There are many challenges in life for which I believe I am unprepared: landing a disabled aircraft, selecting a paint color for a formal living room, lecturing on physics or attending a baby shower.
The next big life hurdle staring me in the face is being a band parent.
Last Saturday Barron took possession of a trumpet, loaned to him by my friend, Brian, himself, a veteran of high school and collegiate marching band. Since that time, what could be mistaken for the love-sick mating call of the Canada goose has been reverberating off my rafters as Barron “familiarizes” himself with the instrument.
His brothers take particular delight in how the “music” Barron coaxes from it resembles the sound of flatulence or other bodily functions boys of a certain age find hilarious. Somehow I don’t think Barron’s band instructor will find these noises quite as humorous.
This is completely new turf for me. While I enjoy music, particularly the singer-songwriter, folksy-country variety, I have not an ounce of musical talent. I made it as far as flutophone, for which I earned a B- in second grade. And please, don’t get me started about my singing. I and those misfortunate souls who attended Sunday night church are still recovering from the emotional scars of my singing solos.
I did grow up with musicians in the family. One of my strongest memories of my childhood was my mother practicing her voice lessons to a cassette tape. Now those were some interesting vocalizations. And my middle brother played several instruments, including the baritone saxophone, which he used to sneak up behind me while I was doing homework and blast a fog horn tone in my ear.
But now, I am the parent of a band member. It’s early yet in his career, but after nearly two years with the guitar, a more gentle, soothing sound to be sure, we are entering unchartered waters. I want to be supportive, but I really don’t know what to do. I guess wearing earplugs would send the wrong message.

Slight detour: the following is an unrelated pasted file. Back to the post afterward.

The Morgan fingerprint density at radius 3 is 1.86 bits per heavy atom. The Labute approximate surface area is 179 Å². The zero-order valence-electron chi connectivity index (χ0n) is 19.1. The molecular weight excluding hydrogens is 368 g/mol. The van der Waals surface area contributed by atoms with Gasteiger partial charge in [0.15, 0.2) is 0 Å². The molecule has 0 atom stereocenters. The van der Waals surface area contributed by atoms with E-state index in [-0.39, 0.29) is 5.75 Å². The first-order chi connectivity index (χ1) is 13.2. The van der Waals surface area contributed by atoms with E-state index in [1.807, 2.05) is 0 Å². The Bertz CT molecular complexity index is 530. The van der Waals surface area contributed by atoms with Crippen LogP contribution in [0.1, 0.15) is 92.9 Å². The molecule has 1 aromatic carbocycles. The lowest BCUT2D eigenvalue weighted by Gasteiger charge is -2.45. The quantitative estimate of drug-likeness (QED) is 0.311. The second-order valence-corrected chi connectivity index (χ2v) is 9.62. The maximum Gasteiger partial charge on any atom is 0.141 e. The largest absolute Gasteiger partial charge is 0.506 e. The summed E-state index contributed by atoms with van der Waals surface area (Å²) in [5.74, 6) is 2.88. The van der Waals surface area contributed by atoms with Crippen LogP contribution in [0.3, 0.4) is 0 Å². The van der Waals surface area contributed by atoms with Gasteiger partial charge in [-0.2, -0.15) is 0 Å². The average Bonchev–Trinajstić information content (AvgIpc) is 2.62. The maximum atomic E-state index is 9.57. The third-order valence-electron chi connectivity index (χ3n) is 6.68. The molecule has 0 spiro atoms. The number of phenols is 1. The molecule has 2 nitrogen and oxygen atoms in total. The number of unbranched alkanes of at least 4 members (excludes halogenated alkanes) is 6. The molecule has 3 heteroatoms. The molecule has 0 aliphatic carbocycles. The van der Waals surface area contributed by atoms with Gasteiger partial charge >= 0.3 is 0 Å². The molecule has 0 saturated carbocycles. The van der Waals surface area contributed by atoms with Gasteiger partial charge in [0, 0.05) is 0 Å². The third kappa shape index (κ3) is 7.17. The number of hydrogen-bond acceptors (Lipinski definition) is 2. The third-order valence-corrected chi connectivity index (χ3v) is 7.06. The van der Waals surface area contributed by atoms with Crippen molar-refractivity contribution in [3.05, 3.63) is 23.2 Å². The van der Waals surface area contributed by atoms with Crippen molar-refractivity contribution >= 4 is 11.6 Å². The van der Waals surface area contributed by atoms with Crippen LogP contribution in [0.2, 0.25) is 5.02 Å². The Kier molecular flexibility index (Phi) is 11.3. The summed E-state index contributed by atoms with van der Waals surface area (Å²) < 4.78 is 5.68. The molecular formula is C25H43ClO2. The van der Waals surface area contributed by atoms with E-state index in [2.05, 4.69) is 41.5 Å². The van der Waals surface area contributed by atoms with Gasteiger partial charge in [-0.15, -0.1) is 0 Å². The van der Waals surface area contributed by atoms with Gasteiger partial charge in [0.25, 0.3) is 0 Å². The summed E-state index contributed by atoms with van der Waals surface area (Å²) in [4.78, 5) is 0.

Here’s what I know about band parents: they work a lot of hours in concession stands. They sell lots of gift wrap and magazine subscriptions. They incur huge dry cleaning expenses. They form tight bonds with other band parents.
Back in the day, I spent most of my extracurricular time in athletic pursuits, not that I had much more athletic talent than musical talent. Everything I know about band I learned from watching my brother, including going to his concerts, which — don’t tell him — I kind of enjoyed.
I will never forget the first middle school band concert I attended. After the first selection, the band teacher approached a petite girl with a French horn. He gently took the horn from the girl, removed the spit valve and in full view of the gathering, drained what seemed to be 32 ounces of saliva. Some lessons are best learned through humiliation, I guess.
Perhaps I’m getting the cart before the horse on this whole band thing. Maybe when the fun of blowing loudly at his brothers has worn off and he actually has to practice, Barron may decide to go in another direction.
But if he sticks with it, I’ll be right there, attending every performance, working my turn in the concession stand and selling gift wrap and magazine subscriptions to raise money for the band trip to Washington, D.C., or wherever. I’ll beam with pride as he plays Sousa and Beethoven and whatever else trumpet players play these days.
I have just one question: does anyone know if a trumpet has a spit valve?
What helpful suggestions would you offer a rookie band parent? Share your experiences and thoughts by leaving a comment below. It’s cheaper than therapy!